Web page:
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### More about QuantShare Programming Language

Updated on 2020-06-02

QS language is a very simple programming language used in QuantShare to plot lines, create indicators, composite, trading systems, watchlists, scan stocks...

Previously, we created a blog post that introduces QS language. We strongly suggest you read that post before continuing here.
QuantShare Programming Language Tutorial

Besides the popular and less popular indicators, there are a lot of functions that can be used in QS language to plot and detect your own pattern, formula, indicators...
Many of the most basic functions were introduced in the blog post referenced in the link above.

Introducing the logical operators (And/Or)

Let us begin by one example:
a = close > 10.5 AND volume > 1000;

In the above example, the "And" operator was used (you can also use && instead). The formula assigns a value of "1" to each bar of the "a" array/vector if the close is higher than 10.5 AND the volume is higher than 1000;

b = close > 10.5 OR volume > 1000;

The above formula assigns a value of "1" to each bar of the "a" array/vector if the close is higher than 10.5 OR the volume higher than 1000.
You can use || instead of OR.

If the conditions are not met then "a" would get a value of "0" on the corresponding bar.

You can combine AND and OR operators. Make sure to use parentheses to make the code clean.

Example:
c = (close > 10.5 AND volume > 1000) OR (close > 10.5 AND volume < 1000);

Here is how the values of the a, b and c variables will look like given a sample close and volume data.

Referencing another time-series

When analyzing a particular formula, whether it is for charting, backtesting or screening, that formula is always applied for each symbol individually.

When the formula finds the variable "close", the engine will use the close price of the currently analyzed security.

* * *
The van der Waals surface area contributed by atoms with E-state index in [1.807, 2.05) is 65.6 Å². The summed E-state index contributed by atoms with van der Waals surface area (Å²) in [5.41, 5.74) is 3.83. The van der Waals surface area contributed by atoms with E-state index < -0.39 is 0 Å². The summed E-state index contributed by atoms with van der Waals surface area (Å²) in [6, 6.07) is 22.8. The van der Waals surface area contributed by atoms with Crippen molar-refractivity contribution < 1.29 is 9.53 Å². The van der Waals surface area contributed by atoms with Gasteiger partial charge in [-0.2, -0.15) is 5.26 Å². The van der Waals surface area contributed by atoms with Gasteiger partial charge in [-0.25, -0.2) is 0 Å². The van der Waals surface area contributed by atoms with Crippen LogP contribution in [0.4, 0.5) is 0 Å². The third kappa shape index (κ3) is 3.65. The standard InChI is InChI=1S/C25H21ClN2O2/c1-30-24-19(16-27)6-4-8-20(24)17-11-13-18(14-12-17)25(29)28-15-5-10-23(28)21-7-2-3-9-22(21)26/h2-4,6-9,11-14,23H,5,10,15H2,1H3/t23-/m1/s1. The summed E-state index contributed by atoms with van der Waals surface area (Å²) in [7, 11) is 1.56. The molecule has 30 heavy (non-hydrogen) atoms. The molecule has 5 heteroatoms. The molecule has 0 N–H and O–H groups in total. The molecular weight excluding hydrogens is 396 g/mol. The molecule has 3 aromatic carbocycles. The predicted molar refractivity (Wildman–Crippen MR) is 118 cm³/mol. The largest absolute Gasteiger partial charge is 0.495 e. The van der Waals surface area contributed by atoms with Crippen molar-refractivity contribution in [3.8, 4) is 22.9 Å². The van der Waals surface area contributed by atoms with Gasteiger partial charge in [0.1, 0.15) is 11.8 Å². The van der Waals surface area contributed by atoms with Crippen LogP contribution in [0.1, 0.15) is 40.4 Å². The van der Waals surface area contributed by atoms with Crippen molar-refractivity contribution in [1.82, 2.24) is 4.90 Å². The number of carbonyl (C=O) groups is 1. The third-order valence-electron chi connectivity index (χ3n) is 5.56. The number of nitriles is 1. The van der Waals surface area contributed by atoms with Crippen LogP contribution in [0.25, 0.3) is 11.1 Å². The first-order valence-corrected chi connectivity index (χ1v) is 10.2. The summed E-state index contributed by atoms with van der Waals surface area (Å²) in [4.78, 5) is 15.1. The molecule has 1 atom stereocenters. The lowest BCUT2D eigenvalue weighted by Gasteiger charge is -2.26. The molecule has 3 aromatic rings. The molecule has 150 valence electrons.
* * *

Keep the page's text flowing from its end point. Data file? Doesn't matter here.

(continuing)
The "GetSeries" function allows you to reference an external security time-series.

closeSPY = getseries("spy", close);

This will get the close series of the "SPY" ETF and associate it with the "closeSPY" variable.

Now, let us analyze the following formula:

closeSPY = getseries("spy", close);
a = close / closeSPY;
filter = sma(a, 10);

If you are running this formula using the screener tool and you are analyzing say two symbols (IWM and QQQ) then screener will run that formula on these two symbols.

The first run will calculate the ratio of the IWM close series to the SPY close series and then return the 10-bar moving average of that ratio.
The second run will calculate the ratio of the QQQ close series to the SPY close series and then return the 10-bar moving average of that ratio.

Note how the SPY series is fixed here since we explicitly referenced the ticker symbol "SPY" in the "GetSeries" function.

Indicators Crossover

Often you need to detect when a time-series or an indicator crosses above or below another time-series, indicator or an horizontal line.

This can be easily achieved using the "cross" formula. Below are three examples:

// Returns 1 for each trading bar where the close price crosses above 20. The close price must be lower than 20 in the previous bar and higher than 20 in the current bar
a = cross(close, 20);

// Returns 1 for each trading bar where the close price crosses above its 20-bar simple moving average
a = cross(close, sma(20));

// Returns 1 for each trading bar where the close price crosses below its 20-bar simple moving average (The opposite of the previous line)
// This is equivalent to 20-bar simple moving average crossing above the close price
a = cross(sma(20), close);

Tips

In the QuantShare formula editor, there is a very important shortcut that allows you to display the list of available functions depending on the cursor location (start of the line, after "=" operator, inside a function parameter...). That shortcut is CONTROL+SPACE.

When typing a function and after you type the first parenthesis (Example: a = rsi( ), QuantShare will display a tooltip that shows the number of parameters that the function accepts and a description of each parameter. You can also click on that tooltip to display other variations (if exists). This is in case the function accepts different numbers of parameters.

As an example, the "RSI" function has two variations. One that accepts two parameters:
a = rsi(close, 14); // 14-bar RSI of the close time-series

And another one that accept just one parameter:
a = rsi(14); // Same as above. In this case, the close time-series will be used by default